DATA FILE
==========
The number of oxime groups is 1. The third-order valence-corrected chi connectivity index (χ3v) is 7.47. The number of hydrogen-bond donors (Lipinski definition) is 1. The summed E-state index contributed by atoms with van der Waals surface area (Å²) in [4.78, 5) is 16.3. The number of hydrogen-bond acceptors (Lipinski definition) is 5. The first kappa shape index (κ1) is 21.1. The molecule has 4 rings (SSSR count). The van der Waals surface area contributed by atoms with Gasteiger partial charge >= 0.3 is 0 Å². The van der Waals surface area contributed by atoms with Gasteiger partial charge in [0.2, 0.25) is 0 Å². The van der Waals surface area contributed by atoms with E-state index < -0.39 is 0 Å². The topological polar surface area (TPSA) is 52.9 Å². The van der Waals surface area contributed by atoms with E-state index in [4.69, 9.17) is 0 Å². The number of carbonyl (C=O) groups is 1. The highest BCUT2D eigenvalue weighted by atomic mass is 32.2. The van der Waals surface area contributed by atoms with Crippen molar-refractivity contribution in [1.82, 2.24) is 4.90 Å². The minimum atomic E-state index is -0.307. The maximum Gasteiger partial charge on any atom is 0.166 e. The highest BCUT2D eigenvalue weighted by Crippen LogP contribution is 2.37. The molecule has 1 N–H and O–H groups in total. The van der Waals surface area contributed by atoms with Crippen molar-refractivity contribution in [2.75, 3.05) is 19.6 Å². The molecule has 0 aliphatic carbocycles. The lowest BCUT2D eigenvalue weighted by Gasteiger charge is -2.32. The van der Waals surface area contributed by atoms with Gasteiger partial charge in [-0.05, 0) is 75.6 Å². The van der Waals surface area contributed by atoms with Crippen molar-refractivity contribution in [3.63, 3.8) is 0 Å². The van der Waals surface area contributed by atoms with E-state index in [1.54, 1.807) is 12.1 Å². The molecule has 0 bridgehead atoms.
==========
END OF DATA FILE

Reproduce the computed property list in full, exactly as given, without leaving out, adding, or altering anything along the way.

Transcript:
The number of oxime groups is 1. The third-order valence-corrected chi connectivity index (χ3v) is 7.47. The number of hydrogen-bond donors (Lipinski definition) is 1. The summed E-state index contributed by atoms with van der Waals surface area (Å²) in [4.78, 5) is 16.3. The number of hydrogen-bond acceptors (Lipinski definition) is 5. The first kappa shape index (κ1) is 21.1. The molecule has 4 rings (SSSR count). The van der Waals surface area contributed by atoms with Gasteiger partial charge >= 0.3 is 0 Å². The van der Waals surface area contributed by atoms with Gasteiger partial charge in [0.2, 0.25) is 0 Å². The van der Waals surface area contributed by atoms with E-state index < -0.39 is 0 Å². The topological polar surface area (TPSA) is 52.9 Å². The van der Waals surface area contributed by atoms with E-state index in [4.69, 9.17) is 0 Å². The number of carbonyl (C=O) groups is 1. The highest BCUT2D eigenvalue weighted by atomic mass is 32.2. The van der Waals surface area contributed by atoms with Crippen molar-refractivity contribution in [1.82, 2.24) is 4.90 Å². The minimum atomic E-state index is -0.307. The maximum Gasteiger partial charge on any atom is 0.166 e. The highest BCUT2D eigenvalue weighted by Crippen LogP contribution is 2.37. The molecule has 1 N–H and O–H groups in total. The van der Waals surface area contributed by atoms with Crippen molar-refractivity contribution in [2.75, 3.05) is 19.6 Å². The molecule has 0 aliphatic carbocycles. The lowest BCUT2D eigenvalue weighted by Gasteiger charge is -2.32. The van der Waals surface area contributed by atoms with Gasteiger partial charge in [-0.05, 0) is 75.6 Å². The van der Waals surface area contributed by atoms with Crippen molar-refractivity contribution in [3.63, 3.8) is 0 Å². The van der Waals surface area contributed by atoms with E-state index in [1.54, 1.807) is 12.1 Å². The molecule has 0 bridgehead atoms.